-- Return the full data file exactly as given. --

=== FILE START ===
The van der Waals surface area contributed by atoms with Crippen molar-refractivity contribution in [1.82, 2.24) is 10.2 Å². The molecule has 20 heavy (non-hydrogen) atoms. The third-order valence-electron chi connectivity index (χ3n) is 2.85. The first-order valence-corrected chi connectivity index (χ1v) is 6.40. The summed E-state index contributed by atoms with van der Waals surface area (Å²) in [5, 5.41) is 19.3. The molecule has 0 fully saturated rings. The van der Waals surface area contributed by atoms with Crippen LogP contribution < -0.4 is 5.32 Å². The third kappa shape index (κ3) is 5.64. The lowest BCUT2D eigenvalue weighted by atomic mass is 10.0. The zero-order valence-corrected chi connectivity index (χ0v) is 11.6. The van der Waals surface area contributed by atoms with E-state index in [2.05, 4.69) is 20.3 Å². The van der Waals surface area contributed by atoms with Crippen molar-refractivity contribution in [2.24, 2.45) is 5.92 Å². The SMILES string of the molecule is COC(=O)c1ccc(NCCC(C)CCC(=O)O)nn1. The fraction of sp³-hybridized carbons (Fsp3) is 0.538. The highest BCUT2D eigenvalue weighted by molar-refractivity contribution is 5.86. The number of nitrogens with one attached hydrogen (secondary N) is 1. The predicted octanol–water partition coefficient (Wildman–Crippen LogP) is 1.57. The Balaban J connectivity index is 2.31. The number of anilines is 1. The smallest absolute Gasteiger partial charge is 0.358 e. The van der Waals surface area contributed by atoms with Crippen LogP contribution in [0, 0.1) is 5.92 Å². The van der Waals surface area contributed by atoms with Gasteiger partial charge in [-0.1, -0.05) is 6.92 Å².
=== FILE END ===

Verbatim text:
The van der Waals surface area contributed by atoms with Crippen molar-refractivity contribution in [1.82, 2.24) is 10.2 Å². The molecule has 20 heavy (non-hydrogen) atoms. The third-order valence-electron chi connectivity index (χ3n) is 2.85. The first-order valence-corrected chi connectivity index (χ1v) is 6.40. The summed E-state index contributed by atoms with van der Waals surface area (Å²) in [5, 5.41) is 19.3. The molecule has 0 fully saturated rings. The van der Waals surface area contributed by atoms with Crippen LogP contribution < -0.4 is 5.32 Å². The third kappa shape index (κ3) is 5.64. The lowest BCUT2D eigenvalue weighted by atomic mass is 10.0. The zero-order valence-corrected chi connectivity index (χ0v) is 11.6. The van der Waals surface area contributed by atoms with E-state index in [2.05, 4.69) is 20.3 Å². The van der Waals surface area contributed by atoms with Crippen molar-refractivity contribution in [2.24, 2.45) is 5.92 Å². The SMILES string of the molecule is COC(=O)c1ccc(NCCC(C)CCC(=O)O)nn1. The fraction of sp³-hybridized carbons (Fsp3) is 0.538. The highest BCUT2D eigenvalue weighted by molar-refractivity contribution is 5.86. The number of nitrogens with one attached hydrogen (secondary N) is 1. The predicted octanol–water partition coefficient (Wildman–Crippen LogP) is 1.57. The Balaban J connectivity index is 2.31. The number of anilines is 1. The smallest absolute Gasteiger partial charge is 0.358 e. The van der Waals surface area contributed by atoms with Crippen LogP contribution in [0, 0.1) is 5.92 Å². The van der Waals surface area contributed by atoms with Gasteiger partial charge in [-0.1, -0.05) is 6.92 Å².